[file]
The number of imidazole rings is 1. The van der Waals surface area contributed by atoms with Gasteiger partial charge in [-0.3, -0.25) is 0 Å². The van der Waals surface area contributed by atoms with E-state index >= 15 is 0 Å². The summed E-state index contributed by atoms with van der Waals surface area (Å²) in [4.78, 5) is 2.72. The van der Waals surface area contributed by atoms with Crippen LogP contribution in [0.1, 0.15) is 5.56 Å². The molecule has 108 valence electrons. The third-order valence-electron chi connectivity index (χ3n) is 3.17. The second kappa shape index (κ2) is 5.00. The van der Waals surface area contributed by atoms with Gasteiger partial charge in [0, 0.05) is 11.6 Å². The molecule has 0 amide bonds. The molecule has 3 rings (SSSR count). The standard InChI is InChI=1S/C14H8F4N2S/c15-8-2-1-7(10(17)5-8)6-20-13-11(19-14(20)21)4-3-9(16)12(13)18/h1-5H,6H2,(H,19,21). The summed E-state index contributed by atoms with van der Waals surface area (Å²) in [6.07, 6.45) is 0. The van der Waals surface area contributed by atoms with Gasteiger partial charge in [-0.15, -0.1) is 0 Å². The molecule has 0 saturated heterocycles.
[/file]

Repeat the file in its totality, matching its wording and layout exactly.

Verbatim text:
The number of imidazole rings is 1. The van der Waals surface area contributed by atoms with Gasteiger partial charge in [-0.3, -0.25) is 0 Å². The van der Waals surface area contributed by atoms with E-state index >= 15 is 0 Å². The summed E-state index contributed by atoms with van der Waals surface area (Å²) in [4.78, 5) is 2.72. The van der Waals surface area contributed by atoms with Crippen LogP contribution in [0.1, 0.15) is 5.56 Å². The molecule has 108 valence electrons. The third-order valence-electron chi connectivity index (χ3n) is 3.17. The second kappa shape index (κ2) is 5.00. The van der Waals surface area contributed by atoms with Gasteiger partial charge in [0, 0.05) is 11.6 Å². The molecule has 0 amide bonds. The molecule has 3 rings (SSSR count). The standard InChI is InChI=1S/C14H8F4N2S/c15-8-2-1-7(10(17)5-8)6-20-13-11(19-14(20)21)4-3-9(16)12(13)18/h1-5H,6H2,(H,19,21). The summed E-state index contributed by atoms with van der Waals surface area (Å²) in [6.07, 6.45) is 0. The van der Waals surface area contributed by atoms with Gasteiger partial charge in [-0.15, -0.1) is 0 Å². The molecule has 0 saturated heterocycles.